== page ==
Hong Kong: Right to be Forgotten is declared “not a thing” in Hong Kong

Author: Carolyn Bigg

Unlike Europe, the Personal Data (Privacy) Ordinance (“PDPO”) in Hong Kong does not have a stand-alone “right to be forgotten” (“RTBF”). However, over the past few years, there were commentaries suggesting that there is some basis under Hong Kong law that RTBF exists. This uncertainty has finally been resolved recently in a ruling made by Hong Kong’s Administrative Appeals Board (“AAB”).

The data subject, X, was arrested by the police for his participation in the civil unrest movement in Hong Kong in 2014. His personal information (including his name, posts held in official bodies) were published, and can be easily searched on Google. X lodged a complaint against Google so that Google delists the links to materials which revealed his personal information, and later complained to the Privacy Commissioner (and finally appealed to AAB) on the basis of RTBF.

While the RTBF issue is not the main focus of the ruling (as the AAB dismissed the appeal on the grounds of PDPO’s territorial reach does not extend to Google LLC, the US parent, which operates the Google search engine), the AAB took the opportunity to clarify that there is no stand-alone RTBF in Hong Kong. That being said, it does not mean RTBF is totally irrelevant – the PDPO (under DPP2 and Section 26) is clear that personal data should be removed if (i) personal data is inaccurate; or (ii) there is no longer any purpose (including directly related purpose) to keep the data.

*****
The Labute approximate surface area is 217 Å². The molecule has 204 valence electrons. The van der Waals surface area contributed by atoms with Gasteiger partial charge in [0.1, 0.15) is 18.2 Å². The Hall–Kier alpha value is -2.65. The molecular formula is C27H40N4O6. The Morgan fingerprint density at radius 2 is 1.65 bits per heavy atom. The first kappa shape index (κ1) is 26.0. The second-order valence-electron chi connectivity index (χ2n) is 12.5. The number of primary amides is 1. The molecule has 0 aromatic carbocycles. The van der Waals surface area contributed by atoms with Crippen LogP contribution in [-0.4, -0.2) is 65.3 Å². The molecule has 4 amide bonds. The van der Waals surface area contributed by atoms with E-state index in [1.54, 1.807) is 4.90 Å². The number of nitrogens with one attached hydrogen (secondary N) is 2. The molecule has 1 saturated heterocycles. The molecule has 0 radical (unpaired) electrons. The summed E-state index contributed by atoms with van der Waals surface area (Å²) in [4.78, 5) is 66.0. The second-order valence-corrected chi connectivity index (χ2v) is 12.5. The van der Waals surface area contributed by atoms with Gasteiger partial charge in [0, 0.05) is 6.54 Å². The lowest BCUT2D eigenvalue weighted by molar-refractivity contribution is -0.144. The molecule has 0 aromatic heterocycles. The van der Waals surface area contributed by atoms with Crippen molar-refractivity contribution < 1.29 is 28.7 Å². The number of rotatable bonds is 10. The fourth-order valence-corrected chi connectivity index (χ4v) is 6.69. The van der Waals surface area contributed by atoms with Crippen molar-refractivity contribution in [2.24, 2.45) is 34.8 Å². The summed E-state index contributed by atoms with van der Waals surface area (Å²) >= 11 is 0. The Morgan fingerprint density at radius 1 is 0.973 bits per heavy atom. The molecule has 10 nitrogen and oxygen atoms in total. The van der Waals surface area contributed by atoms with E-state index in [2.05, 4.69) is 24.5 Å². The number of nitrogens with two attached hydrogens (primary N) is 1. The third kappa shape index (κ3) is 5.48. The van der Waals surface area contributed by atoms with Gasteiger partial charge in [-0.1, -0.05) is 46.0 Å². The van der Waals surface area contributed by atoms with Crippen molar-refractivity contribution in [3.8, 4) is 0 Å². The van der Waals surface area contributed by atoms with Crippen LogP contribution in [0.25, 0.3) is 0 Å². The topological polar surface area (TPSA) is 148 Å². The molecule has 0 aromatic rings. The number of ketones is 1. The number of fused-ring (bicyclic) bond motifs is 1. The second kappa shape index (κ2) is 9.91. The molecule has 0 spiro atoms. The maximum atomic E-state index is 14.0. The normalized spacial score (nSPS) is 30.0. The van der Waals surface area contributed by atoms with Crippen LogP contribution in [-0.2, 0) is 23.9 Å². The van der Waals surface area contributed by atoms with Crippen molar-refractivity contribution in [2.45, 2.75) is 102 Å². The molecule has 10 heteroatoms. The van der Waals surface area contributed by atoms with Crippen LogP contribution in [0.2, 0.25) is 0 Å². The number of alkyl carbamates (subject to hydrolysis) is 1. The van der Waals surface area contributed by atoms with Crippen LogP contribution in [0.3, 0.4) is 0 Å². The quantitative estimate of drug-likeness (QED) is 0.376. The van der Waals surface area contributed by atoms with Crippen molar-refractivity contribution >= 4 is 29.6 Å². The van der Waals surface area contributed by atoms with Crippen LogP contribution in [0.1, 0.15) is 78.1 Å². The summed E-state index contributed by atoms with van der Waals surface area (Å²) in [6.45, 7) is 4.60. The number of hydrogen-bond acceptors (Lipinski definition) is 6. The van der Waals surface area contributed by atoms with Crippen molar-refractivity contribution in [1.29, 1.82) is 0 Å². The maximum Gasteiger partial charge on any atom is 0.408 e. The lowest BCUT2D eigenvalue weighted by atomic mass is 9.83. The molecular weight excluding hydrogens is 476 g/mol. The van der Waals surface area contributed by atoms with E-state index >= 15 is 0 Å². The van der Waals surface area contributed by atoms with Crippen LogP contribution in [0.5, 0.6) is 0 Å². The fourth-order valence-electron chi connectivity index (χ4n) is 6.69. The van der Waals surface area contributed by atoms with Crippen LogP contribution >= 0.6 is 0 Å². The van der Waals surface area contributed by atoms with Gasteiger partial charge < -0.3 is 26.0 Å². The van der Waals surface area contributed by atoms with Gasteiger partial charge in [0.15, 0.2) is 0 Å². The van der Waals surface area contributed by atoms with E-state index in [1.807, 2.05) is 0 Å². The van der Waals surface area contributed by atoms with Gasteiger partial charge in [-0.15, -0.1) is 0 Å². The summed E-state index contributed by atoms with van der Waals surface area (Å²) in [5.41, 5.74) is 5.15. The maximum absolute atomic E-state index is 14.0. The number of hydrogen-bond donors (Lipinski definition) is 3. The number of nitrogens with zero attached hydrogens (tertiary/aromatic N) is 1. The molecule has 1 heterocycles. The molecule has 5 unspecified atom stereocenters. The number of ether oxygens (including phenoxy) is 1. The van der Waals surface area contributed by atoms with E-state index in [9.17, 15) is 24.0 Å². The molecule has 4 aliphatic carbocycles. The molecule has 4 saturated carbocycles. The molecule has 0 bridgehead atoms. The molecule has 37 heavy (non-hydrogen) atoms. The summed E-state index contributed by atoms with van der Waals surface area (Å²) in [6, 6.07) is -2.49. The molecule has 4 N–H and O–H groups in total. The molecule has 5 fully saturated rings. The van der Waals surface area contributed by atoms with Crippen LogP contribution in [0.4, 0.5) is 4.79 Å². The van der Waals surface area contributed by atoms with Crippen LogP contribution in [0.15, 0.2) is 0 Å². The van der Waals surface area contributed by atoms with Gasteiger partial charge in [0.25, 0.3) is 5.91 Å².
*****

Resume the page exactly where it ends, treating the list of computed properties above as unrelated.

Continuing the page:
What this means to businesses (particularly those that operate news/media sites or discussion forums in Hong Kong) is there is no legal requirement to comply with data subject requests to remove data from sites that are publicly available on the internet. That being said, this does not eradicate businesses’ obligation to comply with other PDPO provisions, e.g. archiving/removing personal data from sites if the data is inaccurate, or if there is no longer any purpose for keeping the data on the internet.

You may read the full ruling here: https://www.pcpd.org.hk/english/enforcement/decisions/files/AAB_15_2019.pdf

Please contact Carolyn Bigg (Partner) if you have any qusetions or to see what this means for your organisation.